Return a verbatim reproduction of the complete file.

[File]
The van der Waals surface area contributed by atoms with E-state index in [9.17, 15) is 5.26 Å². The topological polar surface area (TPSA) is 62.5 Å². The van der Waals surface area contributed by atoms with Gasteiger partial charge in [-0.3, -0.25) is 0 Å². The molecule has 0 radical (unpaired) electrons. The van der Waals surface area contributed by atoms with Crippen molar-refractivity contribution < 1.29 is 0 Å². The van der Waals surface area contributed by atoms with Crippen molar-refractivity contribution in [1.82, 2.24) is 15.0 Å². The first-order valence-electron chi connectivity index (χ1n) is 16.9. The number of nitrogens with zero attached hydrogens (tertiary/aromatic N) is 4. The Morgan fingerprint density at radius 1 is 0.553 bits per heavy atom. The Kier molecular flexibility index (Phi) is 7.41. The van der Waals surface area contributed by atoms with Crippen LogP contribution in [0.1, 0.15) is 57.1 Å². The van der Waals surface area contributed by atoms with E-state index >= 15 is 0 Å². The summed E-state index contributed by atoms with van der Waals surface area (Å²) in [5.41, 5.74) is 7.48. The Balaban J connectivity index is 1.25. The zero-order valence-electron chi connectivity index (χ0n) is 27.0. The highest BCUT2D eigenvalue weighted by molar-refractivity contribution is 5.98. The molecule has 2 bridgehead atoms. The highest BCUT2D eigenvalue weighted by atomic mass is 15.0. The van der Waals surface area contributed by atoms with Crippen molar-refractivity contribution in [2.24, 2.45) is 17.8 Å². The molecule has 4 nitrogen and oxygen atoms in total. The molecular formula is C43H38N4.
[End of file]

The van der Waals surface area contributed by atoms with E-state index in [9.17, 15) is 5.26 Å². The topological polar surface area (TPSA) is 62.5 Å². The van der Waals surface area contributed by atoms with Gasteiger partial charge in [-0.3, -0.25) is 0 Å². The molecule has 0 radical (unpaired) electrons. The van der Waals surface area contributed by atoms with Crippen molar-refractivity contribution < 1.29 is 0 Å². The van der Waals surface area contributed by atoms with Crippen molar-refractivity contribution in [1.82, 2.24) is 15.0 Å². The first-order valence-electron chi connectivity index (χ1n) is 16.9. The number of nitrogens with zero attached hydrogens (tertiary/aromatic N) is 4. The Morgan fingerprint density at radius 1 is 0.553 bits per heavy atom. The Kier molecular flexibility index (Phi) is 7.41. The van der Waals surface area contributed by atoms with Crippen LogP contribution in [0.1, 0.15) is 57.1 Å². The van der Waals surface area contributed by atoms with E-state index >= 15 is 0 Å². The summed E-state index contributed by atoms with van der Waals surface area (Å²) in [5.41, 5.74) is 7.48. The Balaban J connectivity index is 1.25. The zero-order valence-electron chi connectivity index (χ0n) is 27.0. The highest BCUT2D eigenvalue weighted by molar-refractivity contribution is 5.98. The molecule has 2 bridgehead atoms. The highest BCUT2D eigenvalue weighted by atomic mass is 15.0. The van der Waals surface area contributed by atoms with Crippen molar-refractivity contribution in [2.24, 2.45) is 17.8 Å². The molecule has 4 nitrogen and oxygen atoms in total. The molecular formula is C43H38N4.